Why I hate the word "gastropub," again

Categories: Sheehan (RIP)

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Snaps courtesy of Maggie Helseth. Thanks, Maggie!

I want to make myself absolutely clear here: I hate the word "gastropub."

Just to be sure, I'm going to repeat that: I hate the word gastropub. Got it, everyone? The word. Words are my business. I take them very seriously. And as far as words go, gastropub is a bad one. It is a clunky, stupid mish-mash of a word used to describe an eating establishment that ought to be called a restaurant -- and left at that.

I also hate the word "boite," because it is preposterously ostentatious and haughty and pretentious. In the English language, there are six synonyms for the word "flavor" -- a concept that I deal with a lot. Because I am picky and because I am stubborn, I won't use three of them. Why? Because I hate the words piquancy, tang and soupcon, and would rather stab myself in the tongue than use them without a healthy soupcon of irony attached.

It's the same thing with vegetarianism. I don't hate vegetarians (not as a group, anyhow), just their particular "ism."

While I don't hate gastropubs or the people who run them, I do wish they'd all stop using the word and call themselves something else. Like "restaurants," maybe. Or, better yet, nothing at all. Peter Karpinski of Sage Restaurant Group just opened a place in Portland named The Original and he decided to call the thing a "dinerant," which very nearly made my head explode. I hate the word "dinerant" even more than I hate the word "gastropub." And Karpinski? Far as I'm concerned, that guy is a genius.

Look, I understand the process of naming is an important one. I understand that, in order to be successful, a restaurateur must find some word that describes his place of business for the hordes of bone-dumb knuckleheads hungrily wandering the streets and walking randomly into hardware stores and flower shops looking for sandwiches. I mean, look at all those people who show up at the French Laundry in Napa every day carrying bags of dirty underpants. That must be so annoying. This is exactly why the guys at Fruition now call their place a CafeBistroDinerTeria and Frasca recently changed its name to Frasca Italian Food-For-Your-Mouth Place -- just to cut down on all the confusion.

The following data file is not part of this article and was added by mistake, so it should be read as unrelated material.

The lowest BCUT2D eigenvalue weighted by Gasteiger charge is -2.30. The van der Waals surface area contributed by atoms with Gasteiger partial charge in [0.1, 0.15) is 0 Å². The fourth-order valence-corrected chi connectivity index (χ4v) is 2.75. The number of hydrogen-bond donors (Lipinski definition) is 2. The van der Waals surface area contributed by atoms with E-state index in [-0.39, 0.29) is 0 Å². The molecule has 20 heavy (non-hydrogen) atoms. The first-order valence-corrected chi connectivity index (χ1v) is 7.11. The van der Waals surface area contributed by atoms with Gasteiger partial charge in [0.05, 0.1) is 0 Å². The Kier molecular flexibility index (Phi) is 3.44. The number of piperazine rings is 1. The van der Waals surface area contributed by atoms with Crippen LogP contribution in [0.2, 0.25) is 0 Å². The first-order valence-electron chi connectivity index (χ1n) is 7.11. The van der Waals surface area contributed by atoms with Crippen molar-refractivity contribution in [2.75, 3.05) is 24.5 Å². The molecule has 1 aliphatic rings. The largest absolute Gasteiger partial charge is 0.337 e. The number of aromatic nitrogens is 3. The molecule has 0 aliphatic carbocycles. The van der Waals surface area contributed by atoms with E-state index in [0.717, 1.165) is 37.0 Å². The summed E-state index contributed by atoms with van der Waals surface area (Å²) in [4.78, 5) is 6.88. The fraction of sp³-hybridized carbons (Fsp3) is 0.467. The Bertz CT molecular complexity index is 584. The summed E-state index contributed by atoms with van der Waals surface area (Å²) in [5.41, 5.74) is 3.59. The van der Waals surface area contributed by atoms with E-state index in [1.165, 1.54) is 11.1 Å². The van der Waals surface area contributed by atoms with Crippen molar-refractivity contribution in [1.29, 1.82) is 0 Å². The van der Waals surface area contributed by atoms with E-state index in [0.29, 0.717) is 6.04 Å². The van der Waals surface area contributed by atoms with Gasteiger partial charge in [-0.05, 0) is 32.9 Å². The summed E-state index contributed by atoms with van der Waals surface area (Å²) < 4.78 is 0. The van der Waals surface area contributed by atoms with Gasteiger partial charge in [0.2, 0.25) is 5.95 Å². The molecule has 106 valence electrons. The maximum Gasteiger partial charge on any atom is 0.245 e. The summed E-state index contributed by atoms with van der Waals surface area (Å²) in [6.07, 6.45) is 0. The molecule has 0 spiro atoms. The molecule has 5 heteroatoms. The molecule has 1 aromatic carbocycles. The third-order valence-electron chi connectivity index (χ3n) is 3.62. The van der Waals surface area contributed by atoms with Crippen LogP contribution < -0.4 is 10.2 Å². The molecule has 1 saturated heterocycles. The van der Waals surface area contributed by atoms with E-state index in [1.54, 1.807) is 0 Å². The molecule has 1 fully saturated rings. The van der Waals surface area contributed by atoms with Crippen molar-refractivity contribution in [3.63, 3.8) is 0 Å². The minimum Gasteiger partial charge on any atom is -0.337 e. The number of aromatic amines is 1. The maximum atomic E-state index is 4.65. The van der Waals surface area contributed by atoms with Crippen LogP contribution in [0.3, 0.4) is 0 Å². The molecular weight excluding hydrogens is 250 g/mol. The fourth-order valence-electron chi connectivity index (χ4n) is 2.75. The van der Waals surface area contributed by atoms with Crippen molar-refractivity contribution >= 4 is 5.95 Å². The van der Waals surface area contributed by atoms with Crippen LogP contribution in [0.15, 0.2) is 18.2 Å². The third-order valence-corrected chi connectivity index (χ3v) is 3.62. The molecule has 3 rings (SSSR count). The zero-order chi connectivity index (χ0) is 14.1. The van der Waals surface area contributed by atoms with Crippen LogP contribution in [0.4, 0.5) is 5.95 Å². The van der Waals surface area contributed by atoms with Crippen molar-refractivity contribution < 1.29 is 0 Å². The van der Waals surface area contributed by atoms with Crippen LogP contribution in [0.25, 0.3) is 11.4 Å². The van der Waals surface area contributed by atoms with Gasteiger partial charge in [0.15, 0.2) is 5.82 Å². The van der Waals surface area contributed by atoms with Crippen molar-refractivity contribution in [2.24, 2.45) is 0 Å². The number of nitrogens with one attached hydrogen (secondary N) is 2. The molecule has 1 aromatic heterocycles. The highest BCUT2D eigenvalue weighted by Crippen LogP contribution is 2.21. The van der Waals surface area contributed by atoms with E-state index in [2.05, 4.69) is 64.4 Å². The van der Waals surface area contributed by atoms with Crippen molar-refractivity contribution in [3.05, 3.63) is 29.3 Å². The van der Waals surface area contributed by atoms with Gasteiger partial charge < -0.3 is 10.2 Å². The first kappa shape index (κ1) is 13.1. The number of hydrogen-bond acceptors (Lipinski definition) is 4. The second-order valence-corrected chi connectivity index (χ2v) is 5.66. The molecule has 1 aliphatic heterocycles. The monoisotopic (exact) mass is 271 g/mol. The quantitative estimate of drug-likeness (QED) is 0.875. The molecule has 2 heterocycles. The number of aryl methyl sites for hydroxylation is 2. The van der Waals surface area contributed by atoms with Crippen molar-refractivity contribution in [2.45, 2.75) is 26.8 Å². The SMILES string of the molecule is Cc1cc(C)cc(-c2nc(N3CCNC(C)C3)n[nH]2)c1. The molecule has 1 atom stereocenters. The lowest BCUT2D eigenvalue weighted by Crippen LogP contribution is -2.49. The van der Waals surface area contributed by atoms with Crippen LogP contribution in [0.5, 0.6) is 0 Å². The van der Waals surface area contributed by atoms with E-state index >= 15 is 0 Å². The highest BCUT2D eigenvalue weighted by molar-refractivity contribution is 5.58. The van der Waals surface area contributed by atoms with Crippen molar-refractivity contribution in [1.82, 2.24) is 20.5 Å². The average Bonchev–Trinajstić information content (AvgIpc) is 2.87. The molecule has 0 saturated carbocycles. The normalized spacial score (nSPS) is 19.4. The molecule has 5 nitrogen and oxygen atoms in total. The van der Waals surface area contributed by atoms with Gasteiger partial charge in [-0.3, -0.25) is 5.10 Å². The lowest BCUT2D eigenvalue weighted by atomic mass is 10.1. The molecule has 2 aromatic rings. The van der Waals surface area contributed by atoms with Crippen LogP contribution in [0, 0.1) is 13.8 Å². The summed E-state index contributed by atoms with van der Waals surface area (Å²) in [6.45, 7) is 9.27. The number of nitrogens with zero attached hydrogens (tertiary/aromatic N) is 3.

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A short rib from the Libertine gastropub in Chicago--included just because I want to eat it, like, now.

Why am I bringing this up now? Because when Penny Parker recently mocked the word, the Gastropub Defense League (lead by Argyll owner Robert Thompson) got all up in arms again over something I'd written months back about the coming boom in Denver gastropubs: To me, the term "gastropub" sounds like the invention of some devil-may-care marketing dick who's never eaten anywhere but the local bar and just loves to complain about the crappy food in his city. One day, this nimrod starts thinking: "Gee, I really wish there was a decent steak to be had somewhere in my town. And maybe some of those little empanada things I saw Rachael Ray make on TV last night. Some gumbo. Foie gras. A nice piece of fish wouldn't be so bad, either. Maybe with a fresh salad? Ooh, you know what would be great? If they served all that right here at my neighborhood bar!"

Bam: Motherfucking gastropub.

That inspired some angry e-mails and comments, and notes that I needed to be educated as to what a gastropub really was. I found these particularly hilarious, because since "gastropub" is a made-up word, it would be the culinary equivalent of hosting a symposium on the definition of unicorns.

But let me repeat: While I may hate the word, it doesn't affect how I feel about the food. I reviewed Jonesy's EatBar a few months back. Jonesy's unabashedly calls itself a gastropub -- and I loved the place. Colt & Gray? Gastropub, and I drooled over the menu for weeks, giving the place repeated and vigorous public handjobs before the doors were even open. Argyll? Another gastropub. But I've looked over the Argyll menu again and again and haven't had a single unkind word to say -- because that menu looks good. I mean, pork belly with apple cider and sage reduction? Potato, leek and garlic soup? Alsatian choucroute garnie? Who wouldn't get excited about that?

But maybe I am backwards on this issue. So if Thompson (or any of you other defenders out there) feel like educating me on gastropubs (or unicorns), feel free to comment below. That's what the First Amendment is for, after all.

(By the way, the photos at the top and bottom of this post were taken of European gastropubs by a friend -- who does not see much resemblance to American gastropubs.)

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